Now that I’m feeling safer, I’m allowing myself to admit how terrified I really was, letting go of terror I’ve been holding, day by day.
Here are my images from yesterday, including photos of an often terrified cat.
Yesterday, I mentioned safe enough spaces at the end of my post. I deliberately did not write “safe spaces” because no spaces are completely safe. In every space, we take risks if we expose our vulnerability and humanity. The more we do that, the more we make the space safe enough for others.
I try to make my Coping and Healing groups safe enough spaces, and yesterday people felt safe enough to share conflicting opinions about getting the COVID vaccines. We all survived our differences and people felt safe enough to stay connected with each other.
Later in the day, I felt safe enough to finally make it to the safe enough sand bar I can see from my home (and which I felt safe enough to write about earlier this week in this post).
Many times, I have tried to get to that safe enough sand bar by unsuccessfully trying to locate its starting point across the safe-enough bay. Yesterday, I had the brilliant and long-overdue idea to walk through some water during low tide and access the sand bar from its end point near me.
Instead of telling myself, “WHY DIDN’T YOU THINK OF THIS BEFORE?”, I made my mind a safe enough space by enjoying the experience, moment by moment.
I hope you feel safe enough to accompany me on this adventure through safe enough spaces.
I discovered that I had been SO CLOSE to discovering the beginning point of the sand bar on a previous exploration, but had turned back when I saw that “no trespassing sign, which made the space not safe enough.
If I had felt safe enough to keep exploring past that scary sign (which referred to something else), I would have discovered the beginning of the sand bar months ago. I feel safe enough to share, here and now, that I trust my process and am happy it happened exactly the way it did.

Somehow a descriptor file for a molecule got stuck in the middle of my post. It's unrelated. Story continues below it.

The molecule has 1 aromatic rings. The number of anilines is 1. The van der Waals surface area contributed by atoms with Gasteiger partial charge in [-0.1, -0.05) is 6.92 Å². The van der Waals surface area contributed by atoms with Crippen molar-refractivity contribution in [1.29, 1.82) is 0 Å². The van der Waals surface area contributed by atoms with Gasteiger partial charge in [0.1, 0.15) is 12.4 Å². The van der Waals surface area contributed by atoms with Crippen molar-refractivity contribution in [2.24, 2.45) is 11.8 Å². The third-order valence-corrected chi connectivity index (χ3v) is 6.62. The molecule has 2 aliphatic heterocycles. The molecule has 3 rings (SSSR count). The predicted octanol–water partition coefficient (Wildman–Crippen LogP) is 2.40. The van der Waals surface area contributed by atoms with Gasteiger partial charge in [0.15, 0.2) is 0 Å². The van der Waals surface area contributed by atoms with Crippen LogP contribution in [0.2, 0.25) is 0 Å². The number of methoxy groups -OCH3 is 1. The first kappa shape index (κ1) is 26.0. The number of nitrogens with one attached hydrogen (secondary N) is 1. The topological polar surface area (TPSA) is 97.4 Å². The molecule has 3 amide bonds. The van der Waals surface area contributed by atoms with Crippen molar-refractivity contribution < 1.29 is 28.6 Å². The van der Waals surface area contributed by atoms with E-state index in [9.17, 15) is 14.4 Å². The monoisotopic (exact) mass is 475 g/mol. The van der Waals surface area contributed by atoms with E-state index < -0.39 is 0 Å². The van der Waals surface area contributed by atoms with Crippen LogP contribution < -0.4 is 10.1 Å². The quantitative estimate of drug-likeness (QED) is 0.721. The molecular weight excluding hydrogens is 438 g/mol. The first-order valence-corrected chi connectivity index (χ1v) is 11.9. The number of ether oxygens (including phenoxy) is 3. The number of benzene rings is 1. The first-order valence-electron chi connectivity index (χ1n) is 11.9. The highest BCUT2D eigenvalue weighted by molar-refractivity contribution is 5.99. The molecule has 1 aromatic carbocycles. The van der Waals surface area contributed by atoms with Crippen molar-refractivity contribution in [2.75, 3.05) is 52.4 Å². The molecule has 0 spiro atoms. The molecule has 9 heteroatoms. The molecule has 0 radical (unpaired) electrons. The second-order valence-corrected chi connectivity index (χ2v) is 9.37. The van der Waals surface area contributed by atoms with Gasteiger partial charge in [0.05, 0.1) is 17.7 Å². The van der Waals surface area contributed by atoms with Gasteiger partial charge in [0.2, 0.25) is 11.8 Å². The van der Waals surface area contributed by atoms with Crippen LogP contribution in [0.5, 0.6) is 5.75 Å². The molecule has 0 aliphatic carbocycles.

Do you see safe enough spaces in the rest of my images today?
I assume that this is a safe enough space to share that I am Jewish and that I will start celebrating Passover in an unconventional way starting at sundown tonight.
Today’s blog post is inspired by the Daily Bitch, who helps me get through this difficult time.
During this difficult time, I will post my latest images.
During this difficult time, I’ve been facilitating five remote Coping and Healing groups each week and I’ll be adding a sixth one next Friday. In yesterday’s Coping and Healing group, I asked people who were experiencing this difficult time to use their sense of touch for a mindfulness exercise, focusing on something soft and comforting. I chose Harley’s favorite cat toy, pictured above.
I also suggested that people get through this difficult time by being especially kind to themselves.
Music helps me get through this difficult time. When I search YouTube for “Pat Metheny this difficult time,” I find this:
During this difficult time, it helps to believe that there are “Better Days Ahead.”
What are your thoughts and feelings about this difficult time?
During this difficult time, I am especially grateful for people like YOU.
For some unknown reason, I’m having this difficult time uploading and publishing this difficult time post. During this difficult time, I’ll just keep trying, while being especially kind to myself.
Yesterday, in both my Coping and Healing groups, people shared what they were looking forward to.
I’m looking forward to:
another Coping and Healing group today,
Michael’s stroganoff for dinner,
walks by the water,
being in the moment,
letting go of regrets about the past and worries about the future,
accepting all feelings, and
sharing my images from the last two days.
One of my biggest fears used to be singing and playing imperfectly in front of people. I’ve done so much work on that I am truly looking forward to singing “Vaccinated Women” to the tune of “Fascinating Rhythm” tonight at an Open Mic. I’m also looking forward to sharing that imperfect performance with you tomorrow.
Here’s an imperfect performance of mine from two years ago in LA at the great Ron Lynch’s “Tomorrow” show:
What are you looking forward to? I’m looking forward to your comments, below.
If you’re looking forward to my gratitude to you for showing up here today, here it is!